By M. Alex Johnson Reporter
msnbc.com
updated 5/3/2007 10:43:33 PM ET 2007-05-04T02:43:33

The first time the question came Thursday night, former New York Mayor Rudy Giuliani dodged it.

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Asked about abortion, the closest thing to an immutable litmus test for core Republican voters, Giuliani at first avoided saying what is well-known among Republican opponents of his presidential campaign: that he supports abortion rights.

Giuliani ticked off the initiatives he undertook as mayor to reduce abortions in New York and concluded, “I support the Hyde amendment,” the 1976 congressional measure that excludes abortion from the health care services funded by Medicaid.

But the second time the question came around at the first Republican presidential debate at the Ronald Reagan Presidential Library, he did not flinch.

“In my case, I hate abortion,” Giuliani said. “... But ultimately, because it is an issue of conscience, I would respect a woman’s right to make a different choice.”

In fact, Giuliani even went so far as to add that “it would be OK” for the Supreme Court to uphold the 1973 Roe v. Wade decision legalizing abortion nationwide.

And with that, Giuliani, who is leading the early polls in the 2008 Republican campaign, embraced what sets him starkly apart from the rest of the field: his unorthodox positions on social issues that motivate many of the party’s most loyal voters: abortion rights, same-sex marriage and federally funded research on embryonic stem cells.

Sharp disagreement from rivals
The nine others in the field sharply disagreed, calling on the Supreme Court to overturn its 1973 abortion decision. Sen. Sam Brownback of Kansas, a leading figure among conservative Christian voters, said it would be a “glorious day of human liberty and freedom” if the court ever did so.

So far, those positions have not torpedoed Giuliani’s candidacy. A poll released Thursday by Quinnipiac University showed Giuliani leading former Sen. John McCain of Arizona by 27 percent to 19 percent. Former Massachusetts Gov. Mitt Romney trailed with 8 percent.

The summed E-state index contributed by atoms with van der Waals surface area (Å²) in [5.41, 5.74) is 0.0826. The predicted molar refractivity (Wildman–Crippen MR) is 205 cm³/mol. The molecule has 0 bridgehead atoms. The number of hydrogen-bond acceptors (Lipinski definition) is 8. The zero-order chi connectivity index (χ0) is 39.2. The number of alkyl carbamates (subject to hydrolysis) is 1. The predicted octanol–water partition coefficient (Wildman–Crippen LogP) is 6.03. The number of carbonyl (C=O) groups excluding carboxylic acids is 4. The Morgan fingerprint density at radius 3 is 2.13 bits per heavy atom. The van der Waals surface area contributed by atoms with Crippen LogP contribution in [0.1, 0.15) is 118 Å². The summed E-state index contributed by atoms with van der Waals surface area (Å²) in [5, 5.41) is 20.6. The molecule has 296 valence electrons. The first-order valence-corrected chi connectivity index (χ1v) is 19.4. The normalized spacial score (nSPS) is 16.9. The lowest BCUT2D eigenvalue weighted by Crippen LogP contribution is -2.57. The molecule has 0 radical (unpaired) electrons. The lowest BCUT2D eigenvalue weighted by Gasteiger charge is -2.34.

Sen. Mel Martinez of Florida, chairman of the Republican National Committee, said Giuliani had leeway to take such positions because of the high regard Republicans placed on his national security credentials.

“No candidate is perfect in any race, and I think what we are seeing is Rudy Giuliani is leading because of the strength with which he led New York City after 9/11,” Martinez told NBC News’ Tim Russert.

Aides said that by taking so stark a position before an audience of Republicans, Giuliani hoped to get out in front of the issue and establish an image of a steadfast leader unconcerned with political fashion or public shifts of opinion.

Romney tries to explain shift
That allowed him to draw a sharp contrast with Romney, one of his leading rivals in the early going, who has switched his stances on same-sex marriage and abortion rights, which he advocated during his single term as governor of liberal Massachusetts during the 1990s.

Romney did not duck the question, saying that “I’ve always been personally pro-life” but that when he ran for governor, “I said I would enforce the law, which was effectively a pro-choice position.”

But Romney said his opinion changed when Massachusetts was considering legislation to approve research on embryonic stem cells, which are destroyed in the process. As he studied the issue, he said, “I changed my mind. I decided I was wrong.”

“I’m proud of that, and I won’t apologize to anyone for becoming pro-life,” he said.

Although he did not get the chance, aides said Romney was ready for the question and went into the debate prepared to invoke the memory of Reagan, who signed a bill legalizing abortion as governor of California before evolving into a fierce opponent during his 1976 and 1980 presidential campaigns. That might have been a powerful statement with Reagan’s widow, Nancy, sitting in the audience.

“He’s taken a very close look at these issues and said: ‘You know what? I really am closer to being a traditional candidate. I really do support traditional marriage,’ ” Rep. Peter Hoekstra, R-Mich., an adviser to the campaign, told NBC News’ Russert.

The back-and-forth did give some of the lesser-known candidates a chance to stake out the traditional conservative ground on abortion as they sought to raise their profiles in the crowded field.

Former Virginia Gov. Jim Gilmore took an oblique shot at Romney, saying that he opposed abortion and that “that is a position that hasn’t changed in my life.”

But it was Rep. Tom Tancredo of Colorado who crystallized what Giuliani is up against as he seeks the nomination of a party that has made opposition to abortion a central part of its platform for many decades.

“The right to kill another person is not a right that I would agree with and support,” he said.

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